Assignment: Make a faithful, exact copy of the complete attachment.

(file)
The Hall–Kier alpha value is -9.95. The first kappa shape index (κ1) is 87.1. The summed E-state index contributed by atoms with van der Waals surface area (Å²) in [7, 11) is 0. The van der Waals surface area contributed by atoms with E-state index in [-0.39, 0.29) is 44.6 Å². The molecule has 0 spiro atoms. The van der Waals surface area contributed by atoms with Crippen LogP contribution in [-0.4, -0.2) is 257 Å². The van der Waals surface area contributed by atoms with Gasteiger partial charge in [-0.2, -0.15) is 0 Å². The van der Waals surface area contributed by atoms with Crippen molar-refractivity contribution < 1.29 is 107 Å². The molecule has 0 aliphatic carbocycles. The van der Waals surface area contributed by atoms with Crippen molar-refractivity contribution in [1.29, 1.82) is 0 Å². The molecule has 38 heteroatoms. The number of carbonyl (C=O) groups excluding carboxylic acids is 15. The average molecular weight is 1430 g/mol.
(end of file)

The Hall–Kier alpha value is -9.95. The first kappa shape index (κ1) is 87.1. The summed E-state index contributed by atoms with van der Waals surface area (Å²) in [7, 11) is 0. The van der Waals surface area contributed by atoms with E-state index in [-0.39, 0.29) is 44.6 Å². The molecule has 0 spiro atoms. The van der Waals surface area contributed by atoms with Crippen LogP contribution in [-0.4, -0.2) is 257 Å². The van der Waals surface area contributed by atoms with Gasteiger partial charge in [-0.2, -0.15) is 0 Å². The van der Waals surface area contributed by atoms with Crippen molar-refractivity contribution < 1.29 is 107 Å². The molecule has 0 aliphatic carbocycles. The van der Waals surface area contributed by atoms with Crippen molar-refractivity contribution in [1.29, 1.82) is 0 Å². The molecule has 38 heteroatoms. The number of carbonyl (C=O) groups excluding carboxylic acids is 15. The average molecular weight is 1430 g/mol.